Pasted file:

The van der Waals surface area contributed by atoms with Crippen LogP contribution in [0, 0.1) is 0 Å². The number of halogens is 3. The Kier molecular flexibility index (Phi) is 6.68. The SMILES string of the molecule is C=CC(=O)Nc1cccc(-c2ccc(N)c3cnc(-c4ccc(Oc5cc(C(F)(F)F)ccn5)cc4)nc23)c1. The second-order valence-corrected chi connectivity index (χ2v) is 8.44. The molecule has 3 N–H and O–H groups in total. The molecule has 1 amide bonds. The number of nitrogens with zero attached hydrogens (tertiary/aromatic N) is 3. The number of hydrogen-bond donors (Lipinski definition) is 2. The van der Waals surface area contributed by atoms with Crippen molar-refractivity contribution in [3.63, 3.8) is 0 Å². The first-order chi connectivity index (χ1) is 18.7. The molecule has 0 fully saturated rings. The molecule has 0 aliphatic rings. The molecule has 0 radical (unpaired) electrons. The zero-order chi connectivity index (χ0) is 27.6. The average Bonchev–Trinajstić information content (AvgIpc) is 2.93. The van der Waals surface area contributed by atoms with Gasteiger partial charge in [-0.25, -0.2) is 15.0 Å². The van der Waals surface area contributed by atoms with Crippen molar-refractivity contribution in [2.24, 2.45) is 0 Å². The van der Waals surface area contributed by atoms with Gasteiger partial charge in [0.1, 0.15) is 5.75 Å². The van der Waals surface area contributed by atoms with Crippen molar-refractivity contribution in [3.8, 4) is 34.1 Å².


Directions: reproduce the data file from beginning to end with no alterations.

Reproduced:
The van der Waals surface area contributed by atoms with Crippen LogP contribution in [0, 0.1) is 0 Å². The number of halogens is 3. The Kier molecular flexibility index (Phi) is 6.68. The SMILES string of the molecule is C=CC(=O)Nc1cccc(-c2ccc(N)c3cnc(-c4ccc(Oc5cc(C(F)(F)F)ccn5)cc4)nc23)c1. The second-order valence-corrected chi connectivity index (χ2v) is 8.44. The molecule has 3 N–H and O–H groups in total. The molecule has 1 amide bonds. The number of nitrogens with zero attached hydrogens (tertiary/aromatic N) is 3. The number of hydrogen-bond donors (Lipinski definition) is 2. The van der Waals surface area contributed by atoms with Crippen molar-refractivity contribution in [3.63, 3.8) is 0 Å². The first-order chi connectivity index (χ1) is 18.7. The molecule has 0 fully saturated rings. The molecule has 0 aliphatic rings. The molecule has 0 radical (unpaired) electrons. The zero-order chi connectivity index (χ0) is 27.6. The average Bonchev–Trinajstić information content (AvgIpc) is 2.93. The van der Waals surface area contributed by atoms with Gasteiger partial charge in [-0.25, -0.2) is 15.0 Å². The van der Waals surface area contributed by atoms with Crippen molar-refractivity contribution in [2.24, 2.45) is 0 Å². The van der Waals surface area contributed by atoms with Gasteiger partial charge in [0.1, 0.15) is 5.75 Å². The van der Waals surface area contributed by atoms with Crippen molar-refractivity contribution in [3.8, 4) is 34.1 Å².